Image: Samuel Zeller on Unsplash
You could grow yourself a stylish leather jacket the next time you make yourself a big batch of kombucha. And by big, I’m talking about 30 gallons brewed in your bathtub. Suzanne Lee explains in her TED talk the process of growing your own vegan leather - a 17-year old Australian student was even able to follow homemade tips to culture and cut out a leather jacket that won her admission to the London College of Fashion.
There are already plenty of faux leather products you can buy out there without wasting a good kombucha however. Patagonia has been making vegan leather shoes for almost a decade. So why is this innovation so groundbreaking?
Patagonia’s vegan products include shoes, jackets, and other outdoor gear. Image: Patagonia
Vegan leather products emerged a few decades ago as an alternative for those wanting to avoid animal products and make cruelty-free fashion choices. What is now coming to light more than before is the environmental impact of leather and even vegan leather products. Joshua Katcher gives a comprehensive overview of what makes leather the most unsustainable material around - just a few important points are included here to give an idea of the urgency of ditching leather altogether:
- 85% of leather from deforested areas are in fact sold in markets (E.U. and U.S.) that have high demand for “deforestation-free” products
- Leather is not a by-product; in fact, it’s more profitable than meat, and better thought of as a co-product. 2 billion animals are killed for leather every year.
- 2.2 billion tons of tanning chemicals (equivalent to the weight of the entire human population) enter waterways and threaten vulnerable communities who live nearby tanneries.
And even if you switched over to vegan leather a long time ago, most products on the market today are made of polyurethane (PU), a polymer made of raw materials using fossil fuels. Nor is producing PU entirely non-toxic. As a research fellow from Commonwealth Scientific and Industrial Research Organization (CSIRO) put it, “You go from one industry which is traditionally based on skins that come from the meat industry, to another industry that’s heavily dependent on petrochemicals.”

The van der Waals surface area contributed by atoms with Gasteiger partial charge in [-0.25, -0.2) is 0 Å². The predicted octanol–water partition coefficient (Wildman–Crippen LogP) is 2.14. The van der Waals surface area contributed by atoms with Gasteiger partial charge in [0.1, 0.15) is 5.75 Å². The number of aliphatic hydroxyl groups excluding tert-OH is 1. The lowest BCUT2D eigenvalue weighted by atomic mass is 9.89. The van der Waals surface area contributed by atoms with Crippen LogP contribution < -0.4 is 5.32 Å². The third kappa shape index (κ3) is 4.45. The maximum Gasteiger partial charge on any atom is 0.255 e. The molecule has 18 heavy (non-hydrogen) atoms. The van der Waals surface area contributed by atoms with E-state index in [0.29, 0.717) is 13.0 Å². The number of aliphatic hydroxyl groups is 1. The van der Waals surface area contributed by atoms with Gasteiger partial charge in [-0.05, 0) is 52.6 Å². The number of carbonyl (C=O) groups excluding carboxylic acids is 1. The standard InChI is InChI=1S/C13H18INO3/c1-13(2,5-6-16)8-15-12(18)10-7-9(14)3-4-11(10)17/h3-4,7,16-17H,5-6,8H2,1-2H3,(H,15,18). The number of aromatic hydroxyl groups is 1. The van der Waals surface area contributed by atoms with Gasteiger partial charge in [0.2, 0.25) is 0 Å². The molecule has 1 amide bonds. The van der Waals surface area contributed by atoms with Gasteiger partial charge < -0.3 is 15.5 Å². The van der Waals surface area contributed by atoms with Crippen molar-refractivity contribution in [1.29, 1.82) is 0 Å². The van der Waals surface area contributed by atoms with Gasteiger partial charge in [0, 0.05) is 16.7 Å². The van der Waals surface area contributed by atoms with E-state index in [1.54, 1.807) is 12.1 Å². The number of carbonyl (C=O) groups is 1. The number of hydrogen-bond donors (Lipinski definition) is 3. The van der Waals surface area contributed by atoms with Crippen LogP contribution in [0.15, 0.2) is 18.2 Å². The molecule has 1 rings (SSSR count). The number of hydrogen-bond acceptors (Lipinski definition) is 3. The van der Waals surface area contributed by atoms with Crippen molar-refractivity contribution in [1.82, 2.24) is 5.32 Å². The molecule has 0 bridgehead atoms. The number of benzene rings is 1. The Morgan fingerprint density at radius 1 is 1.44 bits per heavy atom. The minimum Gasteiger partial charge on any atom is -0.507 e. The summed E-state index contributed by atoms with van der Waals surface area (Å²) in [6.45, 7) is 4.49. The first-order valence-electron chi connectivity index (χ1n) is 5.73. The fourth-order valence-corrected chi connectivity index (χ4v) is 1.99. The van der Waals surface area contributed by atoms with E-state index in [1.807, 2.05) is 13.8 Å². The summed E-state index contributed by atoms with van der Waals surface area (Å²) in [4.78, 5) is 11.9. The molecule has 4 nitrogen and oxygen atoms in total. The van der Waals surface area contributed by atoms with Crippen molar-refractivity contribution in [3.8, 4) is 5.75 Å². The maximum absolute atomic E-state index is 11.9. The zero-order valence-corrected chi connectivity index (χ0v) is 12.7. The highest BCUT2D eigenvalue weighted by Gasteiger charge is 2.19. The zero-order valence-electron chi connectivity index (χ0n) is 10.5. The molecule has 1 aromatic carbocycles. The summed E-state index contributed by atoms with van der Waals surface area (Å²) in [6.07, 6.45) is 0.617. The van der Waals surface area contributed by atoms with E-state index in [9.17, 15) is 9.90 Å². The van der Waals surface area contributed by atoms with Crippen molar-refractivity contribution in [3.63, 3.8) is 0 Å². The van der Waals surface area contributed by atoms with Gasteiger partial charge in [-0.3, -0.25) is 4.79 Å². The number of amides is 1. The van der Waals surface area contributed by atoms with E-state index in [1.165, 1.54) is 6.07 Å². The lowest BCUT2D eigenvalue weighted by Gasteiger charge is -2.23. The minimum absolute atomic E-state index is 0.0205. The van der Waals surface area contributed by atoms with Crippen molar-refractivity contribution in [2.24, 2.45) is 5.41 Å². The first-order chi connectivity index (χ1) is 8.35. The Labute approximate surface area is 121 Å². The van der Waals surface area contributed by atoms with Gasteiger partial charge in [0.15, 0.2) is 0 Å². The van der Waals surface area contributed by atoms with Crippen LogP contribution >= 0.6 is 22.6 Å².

To get us out of this fossil-fueled catch 22 of leather and faux leather products, we need an entirely new way of making textiles.
A bio-hack approach: tea to leather
26-year old Earthpreneur (an entrepreneur for the Earth) Ishaan Agarwal is building a company just by culturing green tea and yeast. The innovation won him 1 of 24 spots out of 8,700 for an accelerator program to pitch his company to investors in Oslo this year.
Ishaan cultured his SCOBY leather over 2 weeks to demo for Norwegian investors in 2018. Image: OKJ Works
Ishaan founded Viscoly in Bangalore in 2018. His objective? To reutilize the byproduct of one of the staples (tea) in the developing world and convert it into a sustainable material. It reduces waste in the fashion industry while providing economic opportunities - after all, you just need tea and yeast for this biohack.
The material itself is called SCOBY: a symbiotic culture of bacteria and yeast. It grows quickly as a curd on the surface of the tea and is then harvested, washed, and dried to make a stiff material mimicking the characteristics of normal animal leather with microbes alone. It’s a durable, strong non-woven textile made of one hundred percent cellulose, biodegradable fibers.
A SCOBY jacket requires only a single dip in dye because the cellulose is so absorbent. Compare that to a denim jacket which needs up to 18 dips in indigo for its navy blue color.
Kombucha biker jacket by ScobyTec. Image: Marcel Wiessler
Besides eliminating toxic and lengthy chemical processing, Viscoly also repurposes the waste byproduct of kombucha fermentation. The thin SCOBY film which floats on top after around two weeks is normally thrown away, although I’ve heard that some people fry and eat it!
And it’s not just for hipsters. A high fashion and jewelry line called Kombucha Couture is showing the world that these alternatives can become models for where the future of clothing should be heading!